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ONBOARD TRAINING: Is it Time to Consider Blended and Continuous Learning Approaches?


Over the last few weeks we have been working with several companies in helping them move their onboarding training from legacy approaches to more blended and continuous learning programs. Considering that where there is smoke, there is usually fire, we got to thinking about why we are seeing such a trend and came to the realization that onboard training may just be the best way to really embrace new training approaches and will likely offer the most significant return to the business. Time and time again, research shows us that if we can bring employees up to speed quickly and completely, the impact to the business can be considerable.  So the topic is worthy of consideration.

Let’s start by listing some of the challenges with traditional onboard training:

  • Each individual largely goes through the same content regardless of existing knowledge and skills
  • Individuals can go through the same content regardless of the role they are being hired into
  • There can be significant time gaps between the onboard training and when the individual will actually get to apply the training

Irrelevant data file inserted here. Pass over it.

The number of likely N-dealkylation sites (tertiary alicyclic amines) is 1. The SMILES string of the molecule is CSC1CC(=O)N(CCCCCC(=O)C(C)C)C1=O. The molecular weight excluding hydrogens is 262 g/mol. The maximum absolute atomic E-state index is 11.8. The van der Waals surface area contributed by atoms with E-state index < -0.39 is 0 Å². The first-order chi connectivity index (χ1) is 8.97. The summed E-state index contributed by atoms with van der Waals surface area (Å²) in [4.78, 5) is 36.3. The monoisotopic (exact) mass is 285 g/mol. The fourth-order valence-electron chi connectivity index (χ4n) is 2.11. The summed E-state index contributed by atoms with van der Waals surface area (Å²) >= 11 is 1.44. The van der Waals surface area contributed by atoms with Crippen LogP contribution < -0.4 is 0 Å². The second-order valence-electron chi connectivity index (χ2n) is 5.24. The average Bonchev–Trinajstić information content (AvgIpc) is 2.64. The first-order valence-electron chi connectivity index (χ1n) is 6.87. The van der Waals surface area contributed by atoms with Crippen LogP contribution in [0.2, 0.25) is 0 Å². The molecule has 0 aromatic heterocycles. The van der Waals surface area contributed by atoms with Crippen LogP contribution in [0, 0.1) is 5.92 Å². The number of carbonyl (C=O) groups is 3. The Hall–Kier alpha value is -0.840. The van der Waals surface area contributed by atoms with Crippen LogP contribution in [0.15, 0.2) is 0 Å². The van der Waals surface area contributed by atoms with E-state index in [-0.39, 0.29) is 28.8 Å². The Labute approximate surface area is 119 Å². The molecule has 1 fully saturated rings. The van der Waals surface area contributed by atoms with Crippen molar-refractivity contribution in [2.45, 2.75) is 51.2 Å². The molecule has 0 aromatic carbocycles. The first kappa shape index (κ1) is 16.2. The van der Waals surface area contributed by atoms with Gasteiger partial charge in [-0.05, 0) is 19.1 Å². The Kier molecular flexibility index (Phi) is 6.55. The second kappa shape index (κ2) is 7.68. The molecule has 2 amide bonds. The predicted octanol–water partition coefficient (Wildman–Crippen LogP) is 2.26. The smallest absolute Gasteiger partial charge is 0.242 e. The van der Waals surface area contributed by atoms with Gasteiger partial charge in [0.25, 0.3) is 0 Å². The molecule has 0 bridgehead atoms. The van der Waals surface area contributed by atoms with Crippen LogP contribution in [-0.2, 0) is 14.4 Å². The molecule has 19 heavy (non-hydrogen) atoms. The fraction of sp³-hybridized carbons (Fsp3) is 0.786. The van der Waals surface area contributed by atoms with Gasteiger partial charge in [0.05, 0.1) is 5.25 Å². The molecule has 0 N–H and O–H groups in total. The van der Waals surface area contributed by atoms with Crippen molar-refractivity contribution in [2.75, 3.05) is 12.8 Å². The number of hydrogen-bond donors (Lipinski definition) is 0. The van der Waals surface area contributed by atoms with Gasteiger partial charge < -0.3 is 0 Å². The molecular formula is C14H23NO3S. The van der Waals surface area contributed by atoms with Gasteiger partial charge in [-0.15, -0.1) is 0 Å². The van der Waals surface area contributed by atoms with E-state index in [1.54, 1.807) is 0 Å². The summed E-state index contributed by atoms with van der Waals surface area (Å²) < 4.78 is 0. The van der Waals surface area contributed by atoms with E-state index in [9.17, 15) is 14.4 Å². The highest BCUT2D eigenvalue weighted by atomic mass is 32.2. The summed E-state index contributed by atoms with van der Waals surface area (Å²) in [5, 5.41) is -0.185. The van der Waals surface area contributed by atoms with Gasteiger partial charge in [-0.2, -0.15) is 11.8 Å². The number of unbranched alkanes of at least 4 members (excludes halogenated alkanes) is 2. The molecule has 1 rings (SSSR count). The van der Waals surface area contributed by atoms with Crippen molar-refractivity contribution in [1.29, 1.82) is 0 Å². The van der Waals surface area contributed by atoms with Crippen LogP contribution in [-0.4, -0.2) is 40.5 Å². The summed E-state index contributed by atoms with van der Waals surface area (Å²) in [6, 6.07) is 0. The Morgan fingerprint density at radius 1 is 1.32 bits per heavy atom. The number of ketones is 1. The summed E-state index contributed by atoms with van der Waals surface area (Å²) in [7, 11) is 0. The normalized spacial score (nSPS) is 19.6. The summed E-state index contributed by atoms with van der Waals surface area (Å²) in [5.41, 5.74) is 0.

• Content may be out of date at the time of is delivered or may be out of date by the time it is used
  • The training is all focused into the first period of time after hiring and then diminishes rapidly
  • Often the content that various stakeholders want to include in the program far exceeds the time allocated to the training
  • The traditional ILT components can be very “lecture heavy” with liberal use of PowerPoint as both the visual support to the speaker and serving as the detailed content for the participant

Now let’s look at some of the basic rules of architecting a blended and continuous learning program (using the TEBLAT™[1] methodology).

  • Break the overall content into small segments
  • Move any content that is simply about the delivery of information to a participant out of the formal learning and to the place where that individual can best access it when and where they need it
  • Thread the segments of learning together so that individuals with different needs can travel differing learning paths and thus gaining just the content that they require
  • Fragment the learning over time and include the application of the learning into the overall program